SAN DIEGO -- With the implementation of the permanent Medicare Part D drug program less than four months away, Medicaid-related pharmacy reimbursement questions remain a big hurdle for retailers, said speakers at the National Association of Chain Drug Stores Pharmacy and Technology Conference here last week.
Medicaid reimbursement policy is a "super issue," said Mark de Bruin, senior vice president, pharmacy services for Rite Aid, Camp Hill, Pa., and Pharmacy and Technology Chairman for NACDS, Alexandria, Va. No Medicaid reimbursement policy has been set, and industry leaders need to present a unified voice to Congress on the issue, he told retail pharmacists during the opening address.
"Inappropriate changes to Medicaid pharmacy reimbursement can send pharmacies across the country out of business and plummet levels of patient care beyond anything acceptable," de Bruin said.
The NACDS Policy Council, working closely with the NACDS board of directors and staff, has stepped up to propose its own solution to Medicaid reimbursement reform, de Bruin said. "It's not perfect, but it beats the heck out of letting others create it for us."
Lawmakers have been moving toward mandating reimbursements that they believe better reflect the pharmacy's actual acquisition cost, such as the so-called average sales price, or ASP, de Bruin said. President Bush has proposed ASP plus 6% as the new reimbursement method, including dispensing costs. During a special session for educators and regulators later in the day, John Coster, vice president, policy and programs, NACDS, said this approach is detrimental to retail pharmacies that do not receive the same discounts and rebates on brand-name drugs as purchasers, such as hospitals.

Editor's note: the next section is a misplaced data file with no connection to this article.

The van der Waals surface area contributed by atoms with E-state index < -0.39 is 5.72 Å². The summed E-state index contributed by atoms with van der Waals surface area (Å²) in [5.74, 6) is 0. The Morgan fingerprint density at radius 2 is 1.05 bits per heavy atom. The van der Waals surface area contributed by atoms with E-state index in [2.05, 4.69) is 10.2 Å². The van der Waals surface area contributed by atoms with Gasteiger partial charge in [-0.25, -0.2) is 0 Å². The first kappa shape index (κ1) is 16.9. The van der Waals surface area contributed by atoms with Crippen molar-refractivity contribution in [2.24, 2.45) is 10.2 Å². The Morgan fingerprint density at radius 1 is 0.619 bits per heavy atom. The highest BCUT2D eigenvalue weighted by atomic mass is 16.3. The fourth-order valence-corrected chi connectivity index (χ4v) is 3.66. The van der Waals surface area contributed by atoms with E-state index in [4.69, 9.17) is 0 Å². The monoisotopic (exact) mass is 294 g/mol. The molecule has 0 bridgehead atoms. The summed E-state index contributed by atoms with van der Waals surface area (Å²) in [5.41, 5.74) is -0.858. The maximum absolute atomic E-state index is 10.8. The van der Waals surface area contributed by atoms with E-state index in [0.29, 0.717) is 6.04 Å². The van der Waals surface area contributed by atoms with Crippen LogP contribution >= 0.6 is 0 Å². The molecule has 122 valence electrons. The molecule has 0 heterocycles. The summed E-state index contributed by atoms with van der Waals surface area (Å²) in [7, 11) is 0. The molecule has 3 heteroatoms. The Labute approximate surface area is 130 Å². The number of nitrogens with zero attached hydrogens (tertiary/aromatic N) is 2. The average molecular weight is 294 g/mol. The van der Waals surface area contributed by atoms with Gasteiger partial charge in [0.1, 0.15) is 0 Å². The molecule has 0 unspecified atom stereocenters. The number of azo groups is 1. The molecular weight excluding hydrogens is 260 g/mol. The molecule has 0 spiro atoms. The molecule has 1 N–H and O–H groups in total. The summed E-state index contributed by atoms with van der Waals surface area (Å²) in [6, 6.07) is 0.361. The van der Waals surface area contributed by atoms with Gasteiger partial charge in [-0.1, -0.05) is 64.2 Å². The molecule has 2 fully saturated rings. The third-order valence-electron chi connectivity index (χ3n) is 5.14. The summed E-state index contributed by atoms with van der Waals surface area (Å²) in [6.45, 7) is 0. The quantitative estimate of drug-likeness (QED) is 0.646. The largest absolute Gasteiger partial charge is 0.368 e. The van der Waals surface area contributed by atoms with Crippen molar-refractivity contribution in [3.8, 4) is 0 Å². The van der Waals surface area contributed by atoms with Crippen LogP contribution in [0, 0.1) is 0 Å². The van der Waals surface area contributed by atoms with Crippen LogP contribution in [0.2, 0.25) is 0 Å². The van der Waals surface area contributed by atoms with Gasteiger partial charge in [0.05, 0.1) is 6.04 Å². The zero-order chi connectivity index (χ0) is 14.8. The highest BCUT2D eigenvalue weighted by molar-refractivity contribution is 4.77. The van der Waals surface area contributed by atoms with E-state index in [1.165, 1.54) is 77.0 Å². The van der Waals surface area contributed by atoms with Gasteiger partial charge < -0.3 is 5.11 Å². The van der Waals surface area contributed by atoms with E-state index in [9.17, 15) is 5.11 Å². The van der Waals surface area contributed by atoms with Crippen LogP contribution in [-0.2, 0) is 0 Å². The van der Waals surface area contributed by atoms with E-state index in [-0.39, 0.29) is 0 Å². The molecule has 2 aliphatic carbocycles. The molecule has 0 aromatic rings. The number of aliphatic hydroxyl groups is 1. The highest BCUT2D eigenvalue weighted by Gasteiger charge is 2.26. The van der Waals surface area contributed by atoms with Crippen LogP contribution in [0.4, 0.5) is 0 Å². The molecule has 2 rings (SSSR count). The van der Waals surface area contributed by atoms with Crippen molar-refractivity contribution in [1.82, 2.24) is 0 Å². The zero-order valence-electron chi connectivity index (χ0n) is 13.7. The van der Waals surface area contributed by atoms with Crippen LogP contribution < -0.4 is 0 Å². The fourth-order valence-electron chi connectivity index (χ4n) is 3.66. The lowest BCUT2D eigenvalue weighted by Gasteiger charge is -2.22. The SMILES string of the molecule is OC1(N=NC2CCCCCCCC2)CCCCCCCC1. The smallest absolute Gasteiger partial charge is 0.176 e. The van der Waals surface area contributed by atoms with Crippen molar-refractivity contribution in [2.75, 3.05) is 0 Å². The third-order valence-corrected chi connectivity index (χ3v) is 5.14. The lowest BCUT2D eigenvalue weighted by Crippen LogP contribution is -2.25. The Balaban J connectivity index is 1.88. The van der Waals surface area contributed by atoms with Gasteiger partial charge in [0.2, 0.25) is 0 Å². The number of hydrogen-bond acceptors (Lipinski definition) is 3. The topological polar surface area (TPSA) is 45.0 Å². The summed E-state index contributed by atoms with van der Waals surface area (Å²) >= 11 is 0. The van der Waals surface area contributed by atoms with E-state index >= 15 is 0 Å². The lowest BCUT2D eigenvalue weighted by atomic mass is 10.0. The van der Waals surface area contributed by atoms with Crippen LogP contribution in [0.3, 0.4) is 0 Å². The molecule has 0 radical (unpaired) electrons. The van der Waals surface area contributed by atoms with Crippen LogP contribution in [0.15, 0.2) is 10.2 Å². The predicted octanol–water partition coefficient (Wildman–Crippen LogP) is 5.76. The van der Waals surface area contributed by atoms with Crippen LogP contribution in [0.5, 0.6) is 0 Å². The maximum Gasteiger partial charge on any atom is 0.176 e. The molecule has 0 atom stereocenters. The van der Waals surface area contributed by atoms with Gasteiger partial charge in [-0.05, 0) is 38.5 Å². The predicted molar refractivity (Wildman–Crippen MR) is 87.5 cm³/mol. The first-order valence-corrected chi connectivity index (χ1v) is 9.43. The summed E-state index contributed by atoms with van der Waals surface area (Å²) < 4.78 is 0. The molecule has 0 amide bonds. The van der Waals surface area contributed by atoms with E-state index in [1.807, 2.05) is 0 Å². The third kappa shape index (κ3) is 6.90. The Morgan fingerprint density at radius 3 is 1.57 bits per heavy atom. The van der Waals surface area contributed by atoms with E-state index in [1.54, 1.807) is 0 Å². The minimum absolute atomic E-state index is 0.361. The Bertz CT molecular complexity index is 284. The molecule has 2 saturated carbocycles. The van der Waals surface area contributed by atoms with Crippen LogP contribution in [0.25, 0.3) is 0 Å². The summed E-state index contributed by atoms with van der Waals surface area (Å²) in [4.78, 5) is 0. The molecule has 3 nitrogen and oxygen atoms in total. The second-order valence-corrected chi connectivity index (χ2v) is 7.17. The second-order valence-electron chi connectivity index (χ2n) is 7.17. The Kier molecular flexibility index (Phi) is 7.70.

The average sales price approach also discourages generic dispensing, Coster said. "If pharmacies receive a fixed percentage markup from ASP, they receive greater dollar margins when they dispense more expensive, brand-name drugs." Additionally, ASP is not a publicly available and auditable price, so pharmacies will not be able to independently verify it, Coster said.
"For brand-name medications, we've proposed using a published value for product cost, known as Wholesale Acquisition Cost, or WAC, with timely reporting of that information," de Bruin said. WAC is the published price charged by the manufacturer for a wholesaler to purchase the drug.
"On the generic side, we have proposed a system that retains incentives for generic use to keep cost savings through the use of generic medications," de Bruin said.
Working with the National Community Pharmacists Association, Alexandria, and the American Pharmaceutical Association, and the Food Marketing Institute, both in Washington, as well as state pharmacy executives, NACDS has been educating lawmakers and policy makers on how changes to the Medicaid payment system will affect the pharmacy businesses and its patients, said Tony Civello, chairman, president and chief executive officer of Kerr Drug, Durham, N.C., and NACDS' chairman of the board.
"As part of that education, we created a new payment model. If implemented, this model will allow us to continue to provide Medicaid patients with our high-quality pharmacy services. If not, our future is uncertain," Civello said.
A second reimbursement change that will be going into effect with Medicare Part D is medication therapy management. "Perhaps the greatest opportunity facing us today is managing medication use," Civello said.
"The Medicare Modernization Act mandating medication therapy management offers community pharmacy an opportunity to have a significant impact, to improve quality of life and decrease cost of care," Civello said. The act states that prescription drug plans must establish medication therapy management programs for individuals who have multiple chronic diseases and take multiple covered Part D drugs.
"You've heard it said before about MTM under Part D: 'Our nation's largest payer of health care has recognized the value of managing patients' medications.' What an opportunity for pharmacy," de Bruin said.
"But what a missed opportunity if we don't capitalize on it. We know that MTM will not take off right away on Jan. 1, 2006. CMS has stated that they expect MTM services to evolve over time," de Bruin said.
Pharmacists may furnish MTM services, but plan providers, like insurance companies, also have the option of delivering the services.
"A few years from now, somebody will be delivering MTM services to millions of Medicare patients. Let's be certain it's community pharmacists," de Bruin said.